3. ^ a b c d e f g Van Partible, Jeff Bennett, Butch Hartman, John McIntyre; et al. (2010). Johnny Bravo: Season One. Special Features: Bringing Up Johnny Bravo (DVD). Warner Home Video.CS1 maint: multiple names: authors list (link)
  4. ^ a b Azar, Philip (2010-04-28). "LMU-originated 'Johnny Bravo' on DVD". Los Angeles Loyolan. Archived from the original on 2013-01-03. Retrieved 2010-06-16.
  5. ^ Partible, Van (June 21, 2010). "JOHNNY BRAVO AND MICHAEL JACKSON". Archived from the original on August 12, 2020. Retrieved August 12, 2020.
  6. ^ "Meet the creator of 'Johnny Bravo' | Inquirer Entertainment". Archived from the original on 2018-02-16. Retrieved 2019-09-10.
  7. ^ Partible, Van (2010). Johnny Bravo season one DVD commentary for the episode "The Sensitive Male! / Bravo Dooby-Doo" (DVD). Warner Home Video.
  8. ^ a b "Drawing from Experience". 1997. Archived from the original on 2010-08-25. Retrieved 2010-06-16.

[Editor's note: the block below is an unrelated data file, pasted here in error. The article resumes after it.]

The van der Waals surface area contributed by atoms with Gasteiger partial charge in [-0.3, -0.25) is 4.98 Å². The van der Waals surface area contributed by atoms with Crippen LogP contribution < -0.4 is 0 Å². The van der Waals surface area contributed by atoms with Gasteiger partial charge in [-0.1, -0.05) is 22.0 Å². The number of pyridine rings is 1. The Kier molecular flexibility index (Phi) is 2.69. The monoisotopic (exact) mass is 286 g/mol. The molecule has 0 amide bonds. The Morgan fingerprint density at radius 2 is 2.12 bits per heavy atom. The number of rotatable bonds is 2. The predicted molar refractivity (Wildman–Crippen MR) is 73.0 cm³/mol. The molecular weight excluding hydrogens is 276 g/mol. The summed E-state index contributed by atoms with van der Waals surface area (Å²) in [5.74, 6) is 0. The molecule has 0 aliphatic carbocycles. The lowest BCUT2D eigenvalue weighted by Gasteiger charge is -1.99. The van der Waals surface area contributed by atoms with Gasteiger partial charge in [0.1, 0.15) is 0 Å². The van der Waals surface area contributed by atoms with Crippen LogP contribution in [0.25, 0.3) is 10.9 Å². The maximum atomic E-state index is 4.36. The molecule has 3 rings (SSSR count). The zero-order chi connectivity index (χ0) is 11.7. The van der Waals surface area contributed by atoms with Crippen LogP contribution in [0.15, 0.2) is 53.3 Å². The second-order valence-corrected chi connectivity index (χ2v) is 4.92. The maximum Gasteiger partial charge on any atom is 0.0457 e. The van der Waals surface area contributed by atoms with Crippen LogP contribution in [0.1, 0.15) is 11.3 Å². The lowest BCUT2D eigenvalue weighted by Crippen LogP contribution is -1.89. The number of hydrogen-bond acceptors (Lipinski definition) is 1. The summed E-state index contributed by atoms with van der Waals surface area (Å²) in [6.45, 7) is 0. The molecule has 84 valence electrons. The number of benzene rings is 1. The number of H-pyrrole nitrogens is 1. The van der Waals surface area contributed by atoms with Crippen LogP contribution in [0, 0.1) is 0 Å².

9. ^ Boedeker, Hal (July 14, 1997). "Cartoon Network zany relief". The Orlando Sentinel. Archived from the original on March 1, 2017. Retrieved 2011-05-29.
  10. ^ Partible, Van (2015). "In and Out of Toon". LMU Magazine. Retrieved February 16, 2018.
  11. ^ a b "Johnny Bravo: Episode Guide (season 1)". Zap2It. Retrieved 2018-02-08.[permanent dead link]
  12. ^ a b "Johnny Bravo: Episode Guide (season 2)". Zap2It. Retrieved 2018-02-08.[permanent dead link]
  13. ^ a b "Johnny Bravo: Episode Guide (season 3)". Zap2It. Retrieved 2018-02-08.[permanent dead link]
  14. ^ a b "Johnny Bravo: Episode Guide (season 4)". Zap2It. Retrieved 2018-02-08.[permanent dead link]
  15. ^ "71. Johnny Bravo". IGN. News Corporation. January 23, 2009. Archived from the original on February 20, 2009. Retrieved December 27, 2012.
  16. ^ "25th Annual Annie Award Nominees and Winners (1997)". ASIFA-Hollywood. Archived from the original on 2015-12-30. Retrieved 2013-01-26.
  17. ^ "26th Annual Annie Award Nominees and Winners (1998)". ASIFA-Hollywood. Archived from the original on 2013-02-23. Retrieved 2013-01-26.
  18. ^ "The Hollywood Reporter's 4th Annual YoungStar Awards Hosts and Nominees Announced". PR Newswire. United Business Media. September 2, 1999. Archived from the original on August 26, 2014. Retrieved 2013-01-26.